Overweight and obese men who partook in 12 weeks of aerobic exercise saw significantly boosted testosterone levels, according to new research from Tsukuba University, Tsukuba, Japan, and Ryutsu Keizai University, Ryugasaki, Japan.
A men’s health expert says the paper “lays the foundation for giving patients really accurate data on what could be potentially a more holistic approach for treating low testosterone.”
In a previous study, a collaboration between the two universities had discovered that a combination of diet and exercise was effective in increasing the testosterone in this population. However, for this new study, the researchers wanted to examine specifically the effect of regular aerobic exercise on testosterone levels.
For the study, which was presented at the American Physiological Society’s Integrative Biology of Exercise VII meeting in Phoenix, the authors compared 16 normal-weight men to 28 overweight/obese men, and none of the participants exercised regularly. Each volunteer finished a 12-week aerobic exercise plan that consisted of 40–60 minutes of walking or jogging on 1 to 3 days per week. Testosterone levels were recorded at the conclusion of the study.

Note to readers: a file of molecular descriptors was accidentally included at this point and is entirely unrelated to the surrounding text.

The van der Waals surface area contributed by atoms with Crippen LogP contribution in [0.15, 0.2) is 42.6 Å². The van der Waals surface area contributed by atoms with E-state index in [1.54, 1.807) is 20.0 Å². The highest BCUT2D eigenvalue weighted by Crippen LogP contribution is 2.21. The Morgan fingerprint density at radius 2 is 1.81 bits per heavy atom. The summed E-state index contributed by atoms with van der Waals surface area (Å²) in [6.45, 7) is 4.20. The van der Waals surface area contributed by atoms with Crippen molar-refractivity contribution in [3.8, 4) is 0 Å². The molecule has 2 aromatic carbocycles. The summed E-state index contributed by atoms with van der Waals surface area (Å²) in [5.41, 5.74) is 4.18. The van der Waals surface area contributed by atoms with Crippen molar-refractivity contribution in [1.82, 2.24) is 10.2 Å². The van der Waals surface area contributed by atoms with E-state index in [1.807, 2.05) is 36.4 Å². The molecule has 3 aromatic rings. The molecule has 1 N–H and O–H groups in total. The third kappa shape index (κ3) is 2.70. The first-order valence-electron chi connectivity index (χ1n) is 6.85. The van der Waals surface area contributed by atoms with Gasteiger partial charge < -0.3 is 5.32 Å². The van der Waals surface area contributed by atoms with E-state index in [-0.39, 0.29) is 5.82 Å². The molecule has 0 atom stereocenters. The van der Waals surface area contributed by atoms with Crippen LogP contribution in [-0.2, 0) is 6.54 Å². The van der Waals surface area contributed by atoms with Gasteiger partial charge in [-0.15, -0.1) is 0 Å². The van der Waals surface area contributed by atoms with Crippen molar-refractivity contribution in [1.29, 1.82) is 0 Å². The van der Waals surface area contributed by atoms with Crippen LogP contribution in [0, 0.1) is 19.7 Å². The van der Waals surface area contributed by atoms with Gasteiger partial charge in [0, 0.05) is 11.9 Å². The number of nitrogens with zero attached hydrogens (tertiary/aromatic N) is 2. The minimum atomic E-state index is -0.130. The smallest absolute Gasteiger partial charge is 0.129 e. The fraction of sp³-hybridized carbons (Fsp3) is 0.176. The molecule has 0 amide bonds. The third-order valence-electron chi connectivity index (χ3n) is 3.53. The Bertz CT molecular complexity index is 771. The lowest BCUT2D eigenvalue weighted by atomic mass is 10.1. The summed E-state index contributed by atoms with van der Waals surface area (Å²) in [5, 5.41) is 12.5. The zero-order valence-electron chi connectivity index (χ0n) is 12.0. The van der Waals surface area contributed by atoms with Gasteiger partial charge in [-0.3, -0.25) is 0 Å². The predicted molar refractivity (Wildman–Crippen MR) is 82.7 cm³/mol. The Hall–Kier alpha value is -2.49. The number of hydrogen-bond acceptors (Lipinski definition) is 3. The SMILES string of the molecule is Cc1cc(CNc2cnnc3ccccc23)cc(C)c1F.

The findings showed that while testosterone levels were still at lower levels than the normal-weight men at baseline, overweight and obese men saw a significant increase in all measured testosterone levels. This was especially true of those men who exercised vigorously. However, the authors wrote in their paper, exercise intervention had no significant effect on testosterone levels in the normal-weight men.
At baseline, the overweight/obese men had a significantly lower total, free, and bioavailable testosterone level than normal-weight men. While their testosterone was still at lower levels than the normal-weight men at baseline, overweight and obese men saw a significant increase in all measured testosterone levels.